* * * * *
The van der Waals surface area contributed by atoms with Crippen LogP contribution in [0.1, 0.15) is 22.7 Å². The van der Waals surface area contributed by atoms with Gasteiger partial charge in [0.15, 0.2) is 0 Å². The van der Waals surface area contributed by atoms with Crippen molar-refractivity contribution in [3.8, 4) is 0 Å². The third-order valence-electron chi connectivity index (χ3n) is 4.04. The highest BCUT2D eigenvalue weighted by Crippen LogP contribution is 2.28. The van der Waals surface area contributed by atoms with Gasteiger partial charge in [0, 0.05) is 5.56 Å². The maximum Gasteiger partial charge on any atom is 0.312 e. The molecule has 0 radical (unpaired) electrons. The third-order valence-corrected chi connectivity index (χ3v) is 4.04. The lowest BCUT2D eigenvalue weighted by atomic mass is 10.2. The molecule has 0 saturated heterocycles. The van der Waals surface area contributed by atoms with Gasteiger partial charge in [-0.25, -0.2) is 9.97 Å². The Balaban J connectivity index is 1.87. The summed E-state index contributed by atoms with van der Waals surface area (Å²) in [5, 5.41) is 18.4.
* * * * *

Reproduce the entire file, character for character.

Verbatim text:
The van der Waals surface area contributed by atoms with Crippen LogP contribution in [0.1, 0.15) is 22.7 Å². The van der Waals surface area contributed by atoms with Gasteiger partial charge in [0.15, 0.2) is 0 Å². The van der Waals surface area contributed by atoms with Crippen molar-refractivity contribution in [3.8, 4) is 0 Å². The third-order valence-electron chi connectivity index (χ3n) is 4.04. The highest BCUT2D eigenvalue weighted by Crippen LogP contribution is 2.28. The van der Waals surface area contributed by atoms with Gasteiger partial charge in [0, 0.05) is 5.56 Å². The maximum Gasteiger partial charge on any atom is 0.312 e. The molecule has 0 radical (unpaired) electrons. The third-order valence-corrected chi connectivity index (χ3v) is 4.04. The lowest BCUT2D eigenvalue weighted by atomic mass is 10.2. The molecule has 0 saturated heterocycles. The van der Waals surface area contributed by atoms with Gasteiger partial charge in [-0.25, -0.2) is 9.97 Å². The Balaban J connectivity index is 1.87. The summed E-state index contributed by atoms with van der Waals surface area (Å²) in [5, 5.41) is 18.4.